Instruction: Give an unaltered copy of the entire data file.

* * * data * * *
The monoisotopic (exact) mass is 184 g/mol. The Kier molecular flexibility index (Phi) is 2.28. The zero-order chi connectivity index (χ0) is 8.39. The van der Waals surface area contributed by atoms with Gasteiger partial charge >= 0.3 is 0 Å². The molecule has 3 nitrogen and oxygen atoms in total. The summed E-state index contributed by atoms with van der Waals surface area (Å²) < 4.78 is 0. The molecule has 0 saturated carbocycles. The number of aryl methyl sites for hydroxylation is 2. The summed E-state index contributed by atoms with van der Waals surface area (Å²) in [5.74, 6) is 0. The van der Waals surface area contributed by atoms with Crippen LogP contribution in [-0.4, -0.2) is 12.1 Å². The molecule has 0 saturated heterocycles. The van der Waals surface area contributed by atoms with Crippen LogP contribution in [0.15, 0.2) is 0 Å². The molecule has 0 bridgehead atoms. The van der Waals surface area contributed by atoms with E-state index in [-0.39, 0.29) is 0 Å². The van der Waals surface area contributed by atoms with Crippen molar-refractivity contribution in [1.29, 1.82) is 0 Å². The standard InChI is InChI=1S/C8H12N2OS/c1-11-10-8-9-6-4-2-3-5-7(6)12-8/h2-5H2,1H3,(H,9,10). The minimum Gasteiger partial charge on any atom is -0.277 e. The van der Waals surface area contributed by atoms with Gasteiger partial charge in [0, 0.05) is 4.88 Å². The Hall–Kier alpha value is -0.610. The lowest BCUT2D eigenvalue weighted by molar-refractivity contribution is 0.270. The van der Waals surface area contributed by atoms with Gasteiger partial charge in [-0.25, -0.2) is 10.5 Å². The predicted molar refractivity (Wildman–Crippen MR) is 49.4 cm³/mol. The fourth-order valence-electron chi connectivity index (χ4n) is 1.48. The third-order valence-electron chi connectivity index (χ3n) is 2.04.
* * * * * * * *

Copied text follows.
The monoisotopic (exact) mass is 184 g/mol. The Kier molecular flexibility index (Phi) is 2.28. The zero-order chi connectivity index (χ0) is 8.39. The van der Waals surface area contributed by atoms with Gasteiger partial charge >= 0.3 is 0 Å². The molecule has 3 nitrogen and oxygen atoms in total. The summed E-state index contributed by atoms with van der Waals surface area (Å²) < 4.78 is 0. The molecule has 0 saturated carbocycles. The number of aryl methyl sites for hydroxylation is 2. The summed E-state index contributed by atoms with van der Waals surface area (Å²) in [5.74, 6) is 0. The van der Waals surface area contributed by atoms with Crippen LogP contribution in [-0.4, -0.2) is 12.1 Å². The molecule has 0 saturated heterocycles. The van der Waals surface area contributed by atoms with Crippen LogP contribution in [0.15, 0.2) is 0 Å². The molecule has 0 bridgehead atoms. The van der Waals surface area contributed by atoms with E-state index in [-0.39, 0.29) is 0 Å². The van der Waals surface area contributed by atoms with Crippen molar-refractivity contribution in [1.29, 1.82) is 0 Å². The standard InChI is InChI=1S/C8H12N2OS/c1-11-10-8-9-6-4-2-3-5-7(6)12-8/h2-5H2,1H3,(H,9,10). The minimum Gasteiger partial charge on any atom is -0.277 e. The van der Waals surface area contributed by atoms with Gasteiger partial charge in [0, 0.05) is 4.88 Å². The Hall–Kier alpha value is -0.610. The lowest BCUT2D eigenvalue weighted by molar-refractivity contribution is 0.270. The van der Waals surface area contributed by atoms with Gasteiger partial charge in [-0.25, -0.2) is 10.5 Å². The predicted molar refractivity (Wildman–Crippen MR) is 49.4 cm³/mol. The fourth-order valence-electron chi connectivity index (χ4n) is 1.48. The third-order valence-electron chi connectivity index (χ3n) is 2.04.